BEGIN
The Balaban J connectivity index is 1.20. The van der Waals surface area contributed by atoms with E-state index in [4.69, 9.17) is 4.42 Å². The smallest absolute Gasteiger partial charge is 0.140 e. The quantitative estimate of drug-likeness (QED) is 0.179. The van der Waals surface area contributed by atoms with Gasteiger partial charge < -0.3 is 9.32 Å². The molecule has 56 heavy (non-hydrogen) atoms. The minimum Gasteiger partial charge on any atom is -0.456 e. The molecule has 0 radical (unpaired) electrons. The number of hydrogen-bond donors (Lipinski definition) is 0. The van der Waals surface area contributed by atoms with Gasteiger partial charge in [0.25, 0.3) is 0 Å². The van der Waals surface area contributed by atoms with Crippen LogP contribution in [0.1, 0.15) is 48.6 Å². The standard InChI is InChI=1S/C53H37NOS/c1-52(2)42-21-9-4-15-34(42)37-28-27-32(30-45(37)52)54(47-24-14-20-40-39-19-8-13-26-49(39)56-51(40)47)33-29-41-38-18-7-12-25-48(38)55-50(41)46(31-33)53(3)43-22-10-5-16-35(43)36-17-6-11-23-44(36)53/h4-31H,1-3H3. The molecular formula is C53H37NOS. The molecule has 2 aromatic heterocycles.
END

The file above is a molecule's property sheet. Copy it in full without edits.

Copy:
The Balaban J connectivity index is 1.20. The van der Waals surface area contributed by atoms with E-state index in [4.69, 9.17) is 4.42 Å². The smallest absolute Gasteiger partial charge is 0.140 e. The quantitative estimate of drug-likeness (QED) is 0.179. The van der Waals surface area contributed by atoms with Gasteiger partial charge < -0.3 is 9.32 Å². The molecule has 56 heavy (non-hydrogen) atoms. The minimum Gasteiger partial charge on any atom is -0.456 e. The molecule has 0 radical (unpaired) electrons. The number of hydrogen-bond donors (Lipinski definition) is 0. The van der Waals surface area contributed by atoms with Gasteiger partial charge in [0.25, 0.3) is 0 Å². The van der Waals surface area contributed by atoms with Crippen LogP contribution in [0.1, 0.15) is 48.6 Å². The standard InChI is InChI=1S/C53H37NOS/c1-52(2)42-21-9-4-15-34(42)37-28-27-32(30-45(37)52)54(47-24-14-20-40-39-19-8-13-26-49(39)56-51(40)47)33-29-41-38-18-7-12-25-48(38)55-50(41)46(31-33)53(3)43-22-10-5-16-35(43)36-17-6-11-23-44(36)53/h4-31H,1-3H3. The molecular formula is C53H37NOS. The molecule has 2 aromatic heterocycles.